Over 200 species of squirrels live throughout the world, with many different species residing within the United States. The United States is home to five different types of squirrels; fox, gray, red, flying and ground. Some live in the trees, some live in the ground and others appear to fly. Tree squirrels generally have bushy tails, sharp claws and large ears, while ground squirrels have shorter legs and less bushy fur. Flying squirrels have a furred membrane between their wrists and ankles that allow them to glide between trees.
Two species of gray squirrels inhabit the United States, the western gray and the eastern gray. The eastern gray squirrel normally inhabits the northeastern United States, although it has invaded the western United States, as well as Europe. The western gray squirrel lives in three separate locations along the western coast. Both of these large squirrels appear in a variety of colors, which include black, gray, brown, cream and red.
Fox squirrel species live throughout most of the United States, excluding the eastern coast. It is the largest type of squirrel ranging from 17 to 27 inches long. These large squirrels come in two distinct color groups. One has dark fur in variable shades from black to gray and tan or gold undersides. These dark-colored squirrels have black heads with white noses, ears and feet. The other color is reddish, tan or orange. The red fox squirrels have no white markings.
Little red squirrels are about half the size of gray squirrels. These small tree squirrels have fur that is gray-red in the winter and orange-red in the summer with a white belly. During the winter months, red squirrels will grow tufts of fur on their ears. When other animals enter their territory, they tend to chatter or whistle loudly at such invaders. Red squirrels, also known as pine squirrels, live in the colder northern states and prefer living in pine forests.
Many species of ground squirrels inhabit the United States. These small rodents prefer to excavate burrows in open habitats such as prairies. The white-tailed antelope squirrel of southwestern United States is the smallest species, weighing only 3.4 to 4 ounces. Some more common species include the California ground squirrel, the thirteen-lined ground squirrel, and the spotted ground squirrel. Due to destructive burrowing and chewing, these species can sometimes cause great damage to gardens.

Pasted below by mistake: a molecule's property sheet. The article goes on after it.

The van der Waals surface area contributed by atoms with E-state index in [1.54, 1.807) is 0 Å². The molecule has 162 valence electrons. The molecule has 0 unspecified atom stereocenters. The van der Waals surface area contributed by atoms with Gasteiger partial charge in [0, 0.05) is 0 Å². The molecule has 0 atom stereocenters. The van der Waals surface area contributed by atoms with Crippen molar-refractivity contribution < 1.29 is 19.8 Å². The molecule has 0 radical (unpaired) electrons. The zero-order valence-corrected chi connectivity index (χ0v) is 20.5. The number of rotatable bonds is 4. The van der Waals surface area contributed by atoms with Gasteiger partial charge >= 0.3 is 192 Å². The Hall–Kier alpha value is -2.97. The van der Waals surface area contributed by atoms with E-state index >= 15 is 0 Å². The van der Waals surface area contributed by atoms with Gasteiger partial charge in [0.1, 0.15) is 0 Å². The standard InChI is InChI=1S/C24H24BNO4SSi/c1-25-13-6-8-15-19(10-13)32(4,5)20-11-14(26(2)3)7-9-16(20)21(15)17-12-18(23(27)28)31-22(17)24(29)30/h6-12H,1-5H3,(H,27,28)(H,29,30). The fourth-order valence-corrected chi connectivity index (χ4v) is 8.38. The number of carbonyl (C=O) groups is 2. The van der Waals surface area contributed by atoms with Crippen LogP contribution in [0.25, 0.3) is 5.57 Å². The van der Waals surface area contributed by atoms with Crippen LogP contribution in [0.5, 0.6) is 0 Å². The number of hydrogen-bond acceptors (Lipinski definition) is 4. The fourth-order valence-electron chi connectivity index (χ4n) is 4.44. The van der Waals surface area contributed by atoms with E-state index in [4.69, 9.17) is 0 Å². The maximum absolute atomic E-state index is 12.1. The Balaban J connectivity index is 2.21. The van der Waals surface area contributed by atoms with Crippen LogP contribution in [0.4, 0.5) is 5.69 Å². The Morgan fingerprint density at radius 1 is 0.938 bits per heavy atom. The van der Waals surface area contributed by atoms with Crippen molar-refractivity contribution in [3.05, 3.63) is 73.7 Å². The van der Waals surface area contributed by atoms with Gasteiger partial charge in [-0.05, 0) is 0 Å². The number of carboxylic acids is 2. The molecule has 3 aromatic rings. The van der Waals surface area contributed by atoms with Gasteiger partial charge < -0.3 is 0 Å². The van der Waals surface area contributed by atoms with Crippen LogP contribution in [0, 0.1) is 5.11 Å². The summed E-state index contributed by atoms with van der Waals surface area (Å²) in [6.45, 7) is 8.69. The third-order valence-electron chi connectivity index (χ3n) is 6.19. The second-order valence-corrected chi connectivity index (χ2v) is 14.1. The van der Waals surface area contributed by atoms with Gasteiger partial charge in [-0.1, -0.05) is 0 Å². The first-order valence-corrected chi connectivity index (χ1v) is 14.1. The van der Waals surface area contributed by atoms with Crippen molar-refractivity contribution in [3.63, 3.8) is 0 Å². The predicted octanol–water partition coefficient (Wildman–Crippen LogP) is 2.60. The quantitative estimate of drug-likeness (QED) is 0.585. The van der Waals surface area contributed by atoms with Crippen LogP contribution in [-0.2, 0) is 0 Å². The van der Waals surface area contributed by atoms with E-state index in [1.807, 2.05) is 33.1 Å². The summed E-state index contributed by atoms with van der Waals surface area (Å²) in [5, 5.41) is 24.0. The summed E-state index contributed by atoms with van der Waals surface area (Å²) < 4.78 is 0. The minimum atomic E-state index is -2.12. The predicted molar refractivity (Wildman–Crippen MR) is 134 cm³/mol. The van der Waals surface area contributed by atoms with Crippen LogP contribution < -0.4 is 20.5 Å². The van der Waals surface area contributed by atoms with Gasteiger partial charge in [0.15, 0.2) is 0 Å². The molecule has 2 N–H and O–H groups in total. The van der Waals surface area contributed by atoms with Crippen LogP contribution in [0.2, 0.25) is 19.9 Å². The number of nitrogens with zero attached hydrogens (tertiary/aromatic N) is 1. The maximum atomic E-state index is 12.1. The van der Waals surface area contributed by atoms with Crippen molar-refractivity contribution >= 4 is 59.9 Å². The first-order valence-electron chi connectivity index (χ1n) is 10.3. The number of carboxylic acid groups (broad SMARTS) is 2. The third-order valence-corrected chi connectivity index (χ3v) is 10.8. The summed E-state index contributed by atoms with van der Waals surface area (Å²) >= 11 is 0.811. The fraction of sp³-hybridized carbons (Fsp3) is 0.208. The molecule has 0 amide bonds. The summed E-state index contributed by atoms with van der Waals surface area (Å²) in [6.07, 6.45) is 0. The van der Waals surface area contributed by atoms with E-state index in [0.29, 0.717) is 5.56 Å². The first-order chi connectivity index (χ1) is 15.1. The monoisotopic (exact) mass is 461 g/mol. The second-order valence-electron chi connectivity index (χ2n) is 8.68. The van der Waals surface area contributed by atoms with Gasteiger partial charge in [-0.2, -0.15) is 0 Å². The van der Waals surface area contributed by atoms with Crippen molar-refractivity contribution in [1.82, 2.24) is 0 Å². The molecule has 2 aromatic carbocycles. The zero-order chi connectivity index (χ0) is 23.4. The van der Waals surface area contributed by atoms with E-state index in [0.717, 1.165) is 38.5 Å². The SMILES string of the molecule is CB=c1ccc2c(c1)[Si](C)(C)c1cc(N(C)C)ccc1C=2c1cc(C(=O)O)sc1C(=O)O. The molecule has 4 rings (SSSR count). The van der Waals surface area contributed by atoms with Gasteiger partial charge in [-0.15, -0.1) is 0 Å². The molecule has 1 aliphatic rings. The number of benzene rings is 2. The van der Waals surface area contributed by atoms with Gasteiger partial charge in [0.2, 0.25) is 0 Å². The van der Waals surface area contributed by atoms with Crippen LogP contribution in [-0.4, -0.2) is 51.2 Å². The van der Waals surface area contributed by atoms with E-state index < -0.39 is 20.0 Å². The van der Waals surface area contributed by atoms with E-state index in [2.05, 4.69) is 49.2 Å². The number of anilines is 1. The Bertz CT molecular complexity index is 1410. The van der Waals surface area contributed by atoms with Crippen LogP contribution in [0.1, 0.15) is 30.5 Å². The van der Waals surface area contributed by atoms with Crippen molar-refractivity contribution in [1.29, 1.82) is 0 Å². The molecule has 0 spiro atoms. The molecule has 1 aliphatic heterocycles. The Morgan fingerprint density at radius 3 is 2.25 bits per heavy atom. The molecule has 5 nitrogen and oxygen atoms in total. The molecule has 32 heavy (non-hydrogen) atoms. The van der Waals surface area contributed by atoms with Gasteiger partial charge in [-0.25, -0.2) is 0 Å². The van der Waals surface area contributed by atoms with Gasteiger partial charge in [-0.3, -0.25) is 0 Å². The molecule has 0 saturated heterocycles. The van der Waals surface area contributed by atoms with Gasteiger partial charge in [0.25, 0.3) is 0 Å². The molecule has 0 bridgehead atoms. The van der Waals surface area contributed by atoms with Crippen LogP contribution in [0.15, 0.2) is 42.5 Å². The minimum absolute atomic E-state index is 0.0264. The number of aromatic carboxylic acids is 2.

The United States is home to two species of flying squirrels, the northern flying squirrel and the southern flying squirrel. The northern flying squirrel is the larger of the two squirrel species. Usually, it lives in the higher elevations of Alaska, California, Arizona, Michigan and the Appalachian and Adirondack mountains. Southern flying squirrels are found in the eastern half of the United States in lower elevations down through Florida (wild). These very small squirrels may outnumber gray squirrels, although their nocturnal living habits make them nearly impossible to find.
- University of Michigan, Animal Diversity Web: Sciuridae Squirrels
- Massachussetts Audubon: Eastern Gray Squirrel
- Washington Department of Fish and Wildlife: Washington State Recovery Plan for the Western Gray Squirrel
- South Carolina Department of Natural Resources: Southern Fox Squirrel
- Minnesota Department of Natural Resources: Red (Pine) Squirrel
- Encyclopedia Britannica: Ground Squirrel
- State University of New York, College of Environmental Science and Forestry: Northern Flying Squirrel
- Maryland Department of Natural Resources: Southern Flying Squirrel
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Based in Michigan, Keri Gardner has been writing scientific journal articles since 1998. Her articles have appeared in such journals as "Disability and Rehabilitation" and "Journal of Orthopaedic Research." She holds a Master of Science in comparative medicine and integrative biology from Michigan State University.